Books are a beautiful thing, and if you're like me, then you are always looking for more. I've read a lot of good books in my fourteen short years, and have therefore compiled a short list of books that I would recommend for juvenile to young adult readers.
Percy Jackson and the Olympians This series by Rick Riordan is what originally got me interested in the world of Greek Mythology. It follows the story of Percy Jackson, the half god-half human son of the Greek god Poseidon, and his quests to save the world from the evil titan lord, Kronos. Told in a humorous first-person point of view, the series is very entertaining and educational. I would also recommend The Heroes of Olympus and The Kane Chronicles, two more works by Mr. Riordan.
The Underland Chronicles Before Suzanne Collins was made famous by her Hunger Games Trilogy, she published a series of five books about Gregor, an eleven-year-old boy from New York with an unusual destiny. Gregor's adventures start when he falls through a grate and finds himself in the Underland, a strange place miles beneath New York City, populated by everything from pale-skinned humans to giant rats. Upon discovering that he is the subject of several age-old prophecies, Gregor is caught in the strange politics of the Underland. The Underland Chronicles is tear-inducing, smile-causing, and immensely enjoyable, and I would recommend it for all ages.
Black Ships Before Troy This novel by Rosemary Sutcliff tells the story of the Iliad in words more understandable for a young audience. Starting from the origins of the Trojan War, the story explores the war from both the Greeks' and the Trojans' points of view. While brilliantly written, Black Ships Before Troy can be gory at parts, so I would therefore advise it not be read by younger readers.
The Candymakers One of the author's I admire the most is Wendy Mass, and this stand-alone novel is a good example of the reason why. The Candymakers follows the story of four children with very different stories after they are accepted into the annual candy-making competition. The children struggle to understand each other, while competing to make the greatest candy of all time, one that will blow the judges away at the competition. I would also recommend Ms. Mass's other works, among which are Every Soul a Star and A Mango-Shaped Space.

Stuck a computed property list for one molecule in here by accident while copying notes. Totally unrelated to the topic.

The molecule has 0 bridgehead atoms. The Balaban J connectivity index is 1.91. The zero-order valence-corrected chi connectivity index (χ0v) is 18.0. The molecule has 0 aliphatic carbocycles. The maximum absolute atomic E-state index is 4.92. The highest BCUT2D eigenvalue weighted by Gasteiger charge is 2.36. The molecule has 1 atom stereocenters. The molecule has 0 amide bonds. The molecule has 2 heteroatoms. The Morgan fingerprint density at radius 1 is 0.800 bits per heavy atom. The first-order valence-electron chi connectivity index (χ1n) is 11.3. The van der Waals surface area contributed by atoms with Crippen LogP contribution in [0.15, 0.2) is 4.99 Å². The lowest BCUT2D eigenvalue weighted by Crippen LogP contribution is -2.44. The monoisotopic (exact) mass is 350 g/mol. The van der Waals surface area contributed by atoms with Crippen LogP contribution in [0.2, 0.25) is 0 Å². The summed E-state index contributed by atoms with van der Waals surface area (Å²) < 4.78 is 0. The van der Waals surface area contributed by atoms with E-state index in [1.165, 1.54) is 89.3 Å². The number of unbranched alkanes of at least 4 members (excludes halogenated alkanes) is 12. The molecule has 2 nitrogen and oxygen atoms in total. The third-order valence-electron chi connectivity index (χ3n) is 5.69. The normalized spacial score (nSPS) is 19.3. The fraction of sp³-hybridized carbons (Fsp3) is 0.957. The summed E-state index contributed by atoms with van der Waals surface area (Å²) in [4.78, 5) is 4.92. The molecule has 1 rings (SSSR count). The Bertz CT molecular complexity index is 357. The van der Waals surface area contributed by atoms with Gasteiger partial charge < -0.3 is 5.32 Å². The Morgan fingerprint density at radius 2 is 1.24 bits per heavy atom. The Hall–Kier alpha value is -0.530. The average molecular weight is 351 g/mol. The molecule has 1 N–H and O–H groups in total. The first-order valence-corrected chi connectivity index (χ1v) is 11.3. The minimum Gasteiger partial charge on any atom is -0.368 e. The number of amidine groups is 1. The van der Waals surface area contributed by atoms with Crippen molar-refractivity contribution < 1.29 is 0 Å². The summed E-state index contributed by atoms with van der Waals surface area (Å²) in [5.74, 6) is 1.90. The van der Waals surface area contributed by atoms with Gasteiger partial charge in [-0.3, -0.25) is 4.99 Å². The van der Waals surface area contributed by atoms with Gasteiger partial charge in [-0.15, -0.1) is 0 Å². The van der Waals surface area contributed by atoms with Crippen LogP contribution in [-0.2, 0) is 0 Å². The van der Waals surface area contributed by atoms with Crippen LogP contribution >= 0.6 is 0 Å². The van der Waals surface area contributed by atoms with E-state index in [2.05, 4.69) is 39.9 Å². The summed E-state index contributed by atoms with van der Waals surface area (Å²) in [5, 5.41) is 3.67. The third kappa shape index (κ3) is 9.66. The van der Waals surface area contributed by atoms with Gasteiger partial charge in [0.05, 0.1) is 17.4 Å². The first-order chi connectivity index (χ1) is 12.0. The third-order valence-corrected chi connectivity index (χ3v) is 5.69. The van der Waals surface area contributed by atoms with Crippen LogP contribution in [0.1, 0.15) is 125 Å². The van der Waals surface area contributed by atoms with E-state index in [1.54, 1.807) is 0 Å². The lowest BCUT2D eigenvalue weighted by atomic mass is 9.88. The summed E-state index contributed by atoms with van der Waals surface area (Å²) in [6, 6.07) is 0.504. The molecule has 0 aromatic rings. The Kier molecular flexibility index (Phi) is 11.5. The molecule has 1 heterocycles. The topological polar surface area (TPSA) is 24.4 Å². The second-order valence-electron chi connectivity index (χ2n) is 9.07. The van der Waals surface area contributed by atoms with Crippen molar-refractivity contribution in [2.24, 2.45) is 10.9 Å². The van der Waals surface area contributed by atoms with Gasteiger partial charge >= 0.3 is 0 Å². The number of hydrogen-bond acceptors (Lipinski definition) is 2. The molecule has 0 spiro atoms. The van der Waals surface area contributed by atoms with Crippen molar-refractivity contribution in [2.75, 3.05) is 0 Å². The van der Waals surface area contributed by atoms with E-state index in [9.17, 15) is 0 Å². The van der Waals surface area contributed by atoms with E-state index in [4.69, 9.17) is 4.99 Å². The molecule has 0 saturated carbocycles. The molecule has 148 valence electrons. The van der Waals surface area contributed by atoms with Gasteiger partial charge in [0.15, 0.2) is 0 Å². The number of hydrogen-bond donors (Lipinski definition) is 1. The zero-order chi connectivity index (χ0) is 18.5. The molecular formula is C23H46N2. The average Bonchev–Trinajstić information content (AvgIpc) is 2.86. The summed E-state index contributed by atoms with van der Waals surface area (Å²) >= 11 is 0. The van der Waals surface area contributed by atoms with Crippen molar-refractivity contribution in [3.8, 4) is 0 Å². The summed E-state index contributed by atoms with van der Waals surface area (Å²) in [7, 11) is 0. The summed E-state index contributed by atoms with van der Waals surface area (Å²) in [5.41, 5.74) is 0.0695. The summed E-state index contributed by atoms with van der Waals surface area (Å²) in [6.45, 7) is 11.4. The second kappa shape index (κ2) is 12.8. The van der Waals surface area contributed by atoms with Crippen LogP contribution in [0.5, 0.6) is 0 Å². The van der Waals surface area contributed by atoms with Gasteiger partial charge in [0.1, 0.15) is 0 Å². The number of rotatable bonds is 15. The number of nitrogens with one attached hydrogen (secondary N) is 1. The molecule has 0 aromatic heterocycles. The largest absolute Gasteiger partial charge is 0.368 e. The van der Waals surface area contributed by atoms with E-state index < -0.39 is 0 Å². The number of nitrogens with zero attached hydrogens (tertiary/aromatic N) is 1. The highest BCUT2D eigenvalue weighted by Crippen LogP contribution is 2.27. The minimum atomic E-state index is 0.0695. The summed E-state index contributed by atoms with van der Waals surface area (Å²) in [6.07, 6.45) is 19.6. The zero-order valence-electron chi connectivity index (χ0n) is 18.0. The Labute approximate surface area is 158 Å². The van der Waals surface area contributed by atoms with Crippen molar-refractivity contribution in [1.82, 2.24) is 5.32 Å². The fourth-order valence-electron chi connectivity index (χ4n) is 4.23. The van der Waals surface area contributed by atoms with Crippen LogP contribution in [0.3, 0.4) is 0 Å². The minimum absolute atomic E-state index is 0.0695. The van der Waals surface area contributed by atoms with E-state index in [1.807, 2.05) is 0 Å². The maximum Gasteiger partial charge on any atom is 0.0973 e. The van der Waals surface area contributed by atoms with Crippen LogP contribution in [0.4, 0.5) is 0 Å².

The Odyssey In a list of recommended books, how can I not include Homer's timeless masterpiece? This is the work that inspired my own Calypso, and tells the original tale of Odysseus's ten year journey home from the Trojan War. Homer's Iliad and Odyssey are classic works that anyone should read, though due to the density of the text and the, at times, somewhat adult themes, I would not recommend this for younger readers. For those who are interested in the story but are maybe not quite at the reading level required for this read, I'd recommend Gareth Hind's The Odyssey, a depiction of the epic in the form of a graphic novel.
The Earthsea Cycle This series by Ursula K. Le Guin, is, while not overly well-known, a classic fantasy novel. Winner of multiple awards, from the National Book Award to the Newbury Medal, this story of a mage and his journeys is a must-read. Beginning with A Wizard of Earthsea and ending with The Other Wind, the series is masterfully written with a great message: embrace your darkness.
The Lord of the Rings and The Hobbit J.R.R Tolkien's works have long been considered as classics in literature. Taking place in the magical world of Middle Earth, both books are filled with adventure, magic, battles, dragons and elves, and follow the journeys of two different questing groups, as well as that of the One Ring. While I enjoyed this book immensely, it is very long-winded with complex writing, so I would suggest it for an audience of 11 and older.